Title: “Using Self-Regulated Learning Theory to Investigate the Effectiveness of Inclusion for Students with Visual Impairments in a Secondary School in Saudi Arabia”
Friday, August 16, 2019 at 12:00 to 2:00 pm
Neville Scarfe Building, 2125 Main Mall, Room 2415
Prof. Kim Zebehazy (Advisor)
Prof. Nancy Perry (Committee Member)
Prof. Deborah Butler (External Reader)
Self-regulated learning (SRL) is a practice being used in general education classrooms to help students, including struggling students to acquire the skills to become life-long learners and to take control of their learning situations. SRL has three decades of research supporting its efficacy (Perry, VandeKamp, Mercer, & Nordby, 2002), and a direct connection with self-determination (Grolnick & Raftery-Helmer, 2015), an important area of the expanded core curriculum for students with visual impairments. However, it has never been directly researched with students with visual impairments or employed as a framework to include them in general education, despite its relevance to their needs. To address this gap, this study’s goal was to investigate the extent to which general classroom teachers were implementing practices to promote the inclusion of students with visual impairments in line with SRL theory. The context of a secondary school in the Kingdom of Saudi Arabia (KSA) that includes learners with visual impairments was used to achieve the study goal.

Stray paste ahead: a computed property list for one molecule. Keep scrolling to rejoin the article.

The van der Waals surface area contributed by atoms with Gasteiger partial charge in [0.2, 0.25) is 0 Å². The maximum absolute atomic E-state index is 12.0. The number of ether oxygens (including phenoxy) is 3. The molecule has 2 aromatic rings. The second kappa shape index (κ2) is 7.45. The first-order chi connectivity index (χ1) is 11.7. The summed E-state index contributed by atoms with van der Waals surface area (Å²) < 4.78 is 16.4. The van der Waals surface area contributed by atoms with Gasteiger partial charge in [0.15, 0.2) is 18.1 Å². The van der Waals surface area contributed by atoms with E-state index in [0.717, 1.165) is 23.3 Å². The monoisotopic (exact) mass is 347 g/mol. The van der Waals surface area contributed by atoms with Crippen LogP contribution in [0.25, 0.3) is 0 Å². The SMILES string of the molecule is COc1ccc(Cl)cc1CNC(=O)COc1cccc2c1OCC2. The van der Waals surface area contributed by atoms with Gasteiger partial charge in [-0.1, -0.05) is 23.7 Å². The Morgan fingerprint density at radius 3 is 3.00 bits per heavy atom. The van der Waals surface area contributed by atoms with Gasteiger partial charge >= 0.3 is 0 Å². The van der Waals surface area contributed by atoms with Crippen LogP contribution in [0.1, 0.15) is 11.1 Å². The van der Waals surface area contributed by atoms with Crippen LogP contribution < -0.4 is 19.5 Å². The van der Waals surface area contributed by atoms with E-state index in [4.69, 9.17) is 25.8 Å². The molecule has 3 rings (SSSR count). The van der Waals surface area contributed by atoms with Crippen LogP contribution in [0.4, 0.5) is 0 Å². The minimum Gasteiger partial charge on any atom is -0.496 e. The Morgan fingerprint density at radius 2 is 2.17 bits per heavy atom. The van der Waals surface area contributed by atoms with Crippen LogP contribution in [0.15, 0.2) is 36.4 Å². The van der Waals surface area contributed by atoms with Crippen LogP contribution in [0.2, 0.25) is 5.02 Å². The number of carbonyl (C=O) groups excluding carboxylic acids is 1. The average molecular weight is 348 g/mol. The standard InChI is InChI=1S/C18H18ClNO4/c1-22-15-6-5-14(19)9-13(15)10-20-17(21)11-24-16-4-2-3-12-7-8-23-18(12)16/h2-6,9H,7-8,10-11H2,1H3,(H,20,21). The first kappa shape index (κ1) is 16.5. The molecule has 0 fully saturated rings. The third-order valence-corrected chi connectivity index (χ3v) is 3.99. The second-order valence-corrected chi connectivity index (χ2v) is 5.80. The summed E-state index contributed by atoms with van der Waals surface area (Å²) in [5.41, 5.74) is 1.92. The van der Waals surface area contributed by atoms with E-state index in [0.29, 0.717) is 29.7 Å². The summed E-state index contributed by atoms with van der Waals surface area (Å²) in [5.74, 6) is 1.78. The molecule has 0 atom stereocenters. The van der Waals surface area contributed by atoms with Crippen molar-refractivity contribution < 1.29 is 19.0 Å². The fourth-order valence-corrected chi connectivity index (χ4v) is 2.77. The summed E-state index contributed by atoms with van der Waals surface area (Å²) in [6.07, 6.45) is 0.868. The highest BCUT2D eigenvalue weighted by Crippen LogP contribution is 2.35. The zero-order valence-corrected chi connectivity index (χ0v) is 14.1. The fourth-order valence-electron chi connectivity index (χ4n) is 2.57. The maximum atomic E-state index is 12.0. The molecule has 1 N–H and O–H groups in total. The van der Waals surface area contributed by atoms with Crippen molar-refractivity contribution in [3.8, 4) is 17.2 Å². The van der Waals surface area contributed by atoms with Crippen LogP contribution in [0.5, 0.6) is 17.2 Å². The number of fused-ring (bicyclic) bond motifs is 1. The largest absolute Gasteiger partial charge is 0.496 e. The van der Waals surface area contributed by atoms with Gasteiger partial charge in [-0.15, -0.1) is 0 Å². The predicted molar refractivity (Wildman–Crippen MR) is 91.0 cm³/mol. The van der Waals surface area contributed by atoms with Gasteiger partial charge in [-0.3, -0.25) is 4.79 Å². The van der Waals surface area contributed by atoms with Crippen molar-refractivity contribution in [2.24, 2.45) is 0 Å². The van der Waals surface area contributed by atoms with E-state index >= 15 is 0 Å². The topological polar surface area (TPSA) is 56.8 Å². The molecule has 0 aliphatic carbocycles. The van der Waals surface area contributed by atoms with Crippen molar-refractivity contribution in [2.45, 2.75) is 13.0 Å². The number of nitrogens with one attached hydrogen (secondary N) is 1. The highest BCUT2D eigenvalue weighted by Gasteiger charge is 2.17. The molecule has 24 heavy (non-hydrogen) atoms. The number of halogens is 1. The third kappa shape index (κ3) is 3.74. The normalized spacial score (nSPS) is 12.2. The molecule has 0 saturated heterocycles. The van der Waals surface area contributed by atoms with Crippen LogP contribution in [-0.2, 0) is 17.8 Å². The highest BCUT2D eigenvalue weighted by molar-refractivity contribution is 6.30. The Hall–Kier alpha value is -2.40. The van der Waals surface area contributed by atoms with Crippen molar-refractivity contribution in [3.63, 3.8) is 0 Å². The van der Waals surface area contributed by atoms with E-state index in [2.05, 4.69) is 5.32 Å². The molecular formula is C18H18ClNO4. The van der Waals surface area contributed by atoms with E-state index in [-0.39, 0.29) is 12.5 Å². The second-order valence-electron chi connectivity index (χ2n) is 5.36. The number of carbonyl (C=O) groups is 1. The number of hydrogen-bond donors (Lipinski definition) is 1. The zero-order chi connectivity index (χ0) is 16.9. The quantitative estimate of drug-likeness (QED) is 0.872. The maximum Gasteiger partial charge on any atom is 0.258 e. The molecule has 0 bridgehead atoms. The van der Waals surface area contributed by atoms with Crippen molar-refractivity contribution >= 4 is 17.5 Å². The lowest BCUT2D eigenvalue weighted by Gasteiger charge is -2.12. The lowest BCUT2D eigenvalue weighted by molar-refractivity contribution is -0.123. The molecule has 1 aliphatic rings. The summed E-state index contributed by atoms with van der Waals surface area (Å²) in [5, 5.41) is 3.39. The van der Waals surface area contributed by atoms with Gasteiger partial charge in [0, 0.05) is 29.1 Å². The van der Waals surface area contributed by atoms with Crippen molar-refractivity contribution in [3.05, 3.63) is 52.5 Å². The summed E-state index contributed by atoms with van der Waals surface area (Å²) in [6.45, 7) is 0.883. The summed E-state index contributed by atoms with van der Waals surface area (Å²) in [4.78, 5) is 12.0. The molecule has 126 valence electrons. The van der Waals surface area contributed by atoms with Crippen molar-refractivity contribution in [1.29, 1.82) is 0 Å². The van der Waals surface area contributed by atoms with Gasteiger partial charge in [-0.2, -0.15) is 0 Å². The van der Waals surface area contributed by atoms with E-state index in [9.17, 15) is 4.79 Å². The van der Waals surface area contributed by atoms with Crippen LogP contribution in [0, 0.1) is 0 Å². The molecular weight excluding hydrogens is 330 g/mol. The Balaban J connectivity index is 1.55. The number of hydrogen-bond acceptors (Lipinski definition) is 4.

Four general classroom teachers and four students with visual impairments (n = 8) participated in this study. Data was collected using observations as a direct measure of inclusion and SRL strategies used and the use of teacher and student self-report questionnaires as an indirect measure to obtain triangulation of data and fully understand the research problem. The researcher coded the observations based on SRL promoting practices. Descriptive statistics were performed to analyze the data generated from the self-report questionnaires. The results of the study highlighted both opportunities and missing pieces in classroom interactions that affected the inclusion and the learning experience of the students with visual impairments who participated in this study. Overall, the teachers provided limited opportunities with practices that are believed to promote inclusion in SRL research or that support the students’ development of SRL. They were found to offered choices in classroom activities and projects but did not provide a context for the students to receive support or to engage in a process that required strategic actions. Lack of self-assessment practices was both observed in the general classrooms and reported by the students with visual impairments for all four teachers.